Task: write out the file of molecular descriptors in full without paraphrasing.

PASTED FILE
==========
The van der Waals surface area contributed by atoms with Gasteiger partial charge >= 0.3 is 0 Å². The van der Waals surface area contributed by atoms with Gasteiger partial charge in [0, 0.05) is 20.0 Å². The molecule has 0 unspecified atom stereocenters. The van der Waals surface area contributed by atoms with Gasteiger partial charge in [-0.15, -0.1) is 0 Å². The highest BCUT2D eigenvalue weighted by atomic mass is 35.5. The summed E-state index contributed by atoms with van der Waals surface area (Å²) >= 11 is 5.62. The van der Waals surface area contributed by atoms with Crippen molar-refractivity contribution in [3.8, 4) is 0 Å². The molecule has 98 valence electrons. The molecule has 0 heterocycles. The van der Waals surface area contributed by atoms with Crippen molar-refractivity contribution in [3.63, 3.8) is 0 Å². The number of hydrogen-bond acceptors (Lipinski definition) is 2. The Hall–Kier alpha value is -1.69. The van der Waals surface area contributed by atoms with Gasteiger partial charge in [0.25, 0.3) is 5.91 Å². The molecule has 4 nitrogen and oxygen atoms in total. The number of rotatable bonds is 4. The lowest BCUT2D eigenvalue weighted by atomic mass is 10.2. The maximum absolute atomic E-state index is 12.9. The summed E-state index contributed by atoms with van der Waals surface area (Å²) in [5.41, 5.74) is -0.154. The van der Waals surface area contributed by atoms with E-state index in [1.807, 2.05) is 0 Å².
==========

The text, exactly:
The van der Waals surface area contributed by atoms with Gasteiger partial charge >= 0.3 is 0 Å². The van der Waals surface area contributed by atoms with Gasteiger partial charge in [0, 0.05) is 20.0 Å². The molecule has 0 unspecified atom stereocenters. The van der Waals surface area contributed by atoms with Gasteiger partial charge in [-0.15, -0.1) is 0 Å². The highest BCUT2D eigenvalue weighted by atomic mass is 35.5. The summed E-state index contributed by atoms with van der Waals surface area (Å²) >= 11 is 5.62. The van der Waals surface area contributed by atoms with Crippen molar-refractivity contribution in [3.8, 4) is 0 Å². The molecule has 98 valence electrons. The molecule has 0 heterocycles. The van der Waals surface area contributed by atoms with Crippen molar-refractivity contribution in [3.63, 3.8) is 0 Å². The number of hydrogen-bond acceptors (Lipinski definition) is 2. The Hall–Kier alpha value is -1.69. The van der Waals surface area contributed by atoms with Gasteiger partial charge in [0.25, 0.3) is 5.91 Å². The molecule has 4 nitrogen and oxygen atoms in total. The number of rotatable bonds is 4. The lowest BCUT2D eigenvalue weighted by atomic mass is 10.2. The maximum absolute atomic E-state index is 12.9. The summed E-state index contributed by atoms with van der Waals surface area (Å²) in [5.41, 5.74) is -0.154. The van der Waals surface area contributed by atoms with E-state index in [1.807, 2.05) is 0 Å².